Special Issue "Radiation-Related Cancer 25 Years After Chernobyl"
Deadline for manuscript submissions: closed (31 October 2011).
Interests: cytogenetics; chromosome aberrations; cancer cytogenetics; molecular cytogenetics; radiation biology; thyroid cancer; radiation-induced carcinogenesis; positional cloning of chromosomal breakpoints
The 26th of April, 2011, marks the 25th anniversary of the Chernobyl accident in northern Ukraine, the largest nuclear plant accident in history. As a consequence, approximately five million people were exposed to the radioactive fallout in the Russian Federation, Ukraine and Belarus. This nuclear disaster along with the atomic bomb explosions in Japan 65 years ago, called to mind the carcinogenic potential of ionizing radiation and its long-term health effects that arise in exposed populations. One of the most surprising health effects of the Chernobyl accident was the appearance and magnitude of cases of thyroid cancer in children that lived in the heavily contaminated areas. In the decades following the accident many researchers have looked at the biological effects occuring in cells that were exposed to radiation in order to understand the molecular mechanisms associated with radiation-related cancer. Although evidence of radiation-induced DNA damage, such as the induction of chromosome aberrations exists, there are only few indications of radiation-specific molecular markers in these tumors. In order to gain a better understanding of the specific actions of ionizing radiation in tumor development, it also might be helpful to identify radiation-specific gene alterations in tumors developed after medical irradiation. To mark the 25th anniversary of the Chernobyl accident, a special issue of the journal Genes will be issued in order to shed light on knowledge about molecular mechanisms in radiation-related cancer. Authors are encouraged to submit original research articles and reviews reporting findings from studies on cancers of radiation-exposed cohorts. Also welcome are papers on animal or cell culture studies modeling the radiocarcinogenic process. This special issue is intented to provide an overview on current knowledge in the research of radiaton-related cancer.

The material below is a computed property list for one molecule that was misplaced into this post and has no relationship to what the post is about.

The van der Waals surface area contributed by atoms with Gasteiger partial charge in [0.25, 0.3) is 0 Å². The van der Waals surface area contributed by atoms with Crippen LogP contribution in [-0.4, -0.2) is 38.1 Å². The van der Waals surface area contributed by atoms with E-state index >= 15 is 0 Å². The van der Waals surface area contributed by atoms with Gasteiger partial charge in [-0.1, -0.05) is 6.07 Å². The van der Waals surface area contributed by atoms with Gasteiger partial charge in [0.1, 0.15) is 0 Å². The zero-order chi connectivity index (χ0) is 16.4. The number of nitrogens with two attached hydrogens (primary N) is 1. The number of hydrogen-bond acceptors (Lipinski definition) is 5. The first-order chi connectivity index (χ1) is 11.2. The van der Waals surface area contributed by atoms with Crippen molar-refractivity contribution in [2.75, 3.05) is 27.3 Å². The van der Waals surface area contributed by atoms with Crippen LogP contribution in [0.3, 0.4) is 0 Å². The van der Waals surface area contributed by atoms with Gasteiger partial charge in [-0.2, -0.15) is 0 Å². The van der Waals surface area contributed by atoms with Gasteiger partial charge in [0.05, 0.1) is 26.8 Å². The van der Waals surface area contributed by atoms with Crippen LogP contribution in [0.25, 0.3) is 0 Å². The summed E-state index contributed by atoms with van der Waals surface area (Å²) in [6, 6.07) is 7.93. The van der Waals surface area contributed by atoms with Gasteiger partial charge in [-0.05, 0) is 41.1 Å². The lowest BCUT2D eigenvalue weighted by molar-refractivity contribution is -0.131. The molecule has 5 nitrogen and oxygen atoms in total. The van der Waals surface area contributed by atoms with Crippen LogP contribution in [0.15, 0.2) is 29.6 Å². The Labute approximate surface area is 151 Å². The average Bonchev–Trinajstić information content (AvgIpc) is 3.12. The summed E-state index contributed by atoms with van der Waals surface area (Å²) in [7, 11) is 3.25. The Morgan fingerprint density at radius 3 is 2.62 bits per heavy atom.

Prof. Dr. Horst Zitzelsberger
- post-Chernobyl cancer
- cancers from radiation-exposed cohorts
- radiation-induced cancers in animals
- radiation-transformed cell models
- radiation markers in tumors
- mechanisms of radiocarcinogenesis